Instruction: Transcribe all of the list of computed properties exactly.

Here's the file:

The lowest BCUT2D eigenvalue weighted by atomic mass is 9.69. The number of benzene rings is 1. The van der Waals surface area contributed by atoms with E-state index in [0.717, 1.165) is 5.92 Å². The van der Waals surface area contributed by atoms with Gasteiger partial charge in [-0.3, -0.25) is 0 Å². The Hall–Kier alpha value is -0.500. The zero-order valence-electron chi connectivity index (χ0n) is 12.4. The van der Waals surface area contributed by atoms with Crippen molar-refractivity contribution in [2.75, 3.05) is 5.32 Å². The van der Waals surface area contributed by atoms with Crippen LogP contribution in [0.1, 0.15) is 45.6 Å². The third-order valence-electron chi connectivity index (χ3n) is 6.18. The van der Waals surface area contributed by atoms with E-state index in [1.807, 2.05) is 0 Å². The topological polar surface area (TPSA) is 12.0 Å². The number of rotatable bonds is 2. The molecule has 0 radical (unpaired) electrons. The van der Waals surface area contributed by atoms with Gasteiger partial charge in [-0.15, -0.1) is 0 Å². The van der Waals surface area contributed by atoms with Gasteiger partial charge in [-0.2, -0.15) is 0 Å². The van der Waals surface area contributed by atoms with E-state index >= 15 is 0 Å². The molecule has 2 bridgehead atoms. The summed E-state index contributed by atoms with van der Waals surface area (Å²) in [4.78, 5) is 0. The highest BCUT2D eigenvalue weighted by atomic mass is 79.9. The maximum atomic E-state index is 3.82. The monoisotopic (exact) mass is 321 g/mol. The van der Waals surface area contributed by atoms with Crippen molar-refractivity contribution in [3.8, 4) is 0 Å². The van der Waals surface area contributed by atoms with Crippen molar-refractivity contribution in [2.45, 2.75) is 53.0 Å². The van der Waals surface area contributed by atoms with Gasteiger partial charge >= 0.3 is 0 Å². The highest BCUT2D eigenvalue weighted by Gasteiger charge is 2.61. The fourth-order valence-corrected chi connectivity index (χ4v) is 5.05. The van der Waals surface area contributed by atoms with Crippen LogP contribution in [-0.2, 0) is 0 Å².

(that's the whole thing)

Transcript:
The lowest BCUT2D eigenvalue weighted by atomic mass is 9.69. The number of benzene rings is 1. The van der Waals surface area contributed by atoms with E-state index in [0.717, 1.165) is 5.92 Å². The van der Waals surface area contributed by atoms with Gasteiger partial charge in [-0.3, -0.25) is 0 Å². The Hall–Kier alpha value is -0.500. The zero-order valence-electron chi connectivity index (χ0n) is 12.4. The van der Waals surface area contributed by atoms with Crippen molar-refractivity contribution in [2.75, 3.05) is 5.32 Å². The van der Waals surface area contributed by atoms with Crippen LogP contribution in [0.1, 0.15) is 45.6 Å². The third-order valence-electron chi connectivity index (χ3n) is 6.18. The van der Waals surface area contributed by atoms with E-state index in [1.807, 2.05) is 0 Å². The topological polar surface area (TPSA) is 12.0 Å². The number of rotatable bonds is 2. The molecule has 0 radical (unpaired) electrons. The van der Waals surface area contributed by atoms with Gasteiger partial charge in [-0.15, -0.1) is 0 Å². The van der Waals surface area contributed by atoms with Gasteiger partial charge in [-0.2, -0.15) is 0 Å². The van der Waals surface area contributed by atoms with E-state index >= 15 is 0 Å². The molecule has 2 bridgehead atoms. The summed E-state index contributed by atoms with van der Waals surface area (Å²) in [4.78, 5) is 0. The highest BCUT2D eigenvalue weighted by atomic mass is 79.9. The maximum atomic E-state index is 3.82. The monoisotopic (exact) mass is 321 g/mol. The van der Waals surface area contributed by atoms with Crippen molar-refractivity contribution in [3.8, 4) is 0 Å². The van der Waals surface area contributed by atoms with Crippen molar-refractivity contribution in [2.45, 2.75) is 53.0 Å². The van der Waals surface area contributed by atoms with Gasteiger partial charge >= 0.3 is 0 Å². The highest BCUT2D eigenvalue weighted by Gasteiger charge is 2.61. The fourth-order valence-corrected chi connectivity index (χ4v) is 5.05. The van der Waals surface area contributed by atoms with Crippen LogP contribution in [-0.2, 0) is 0 Å².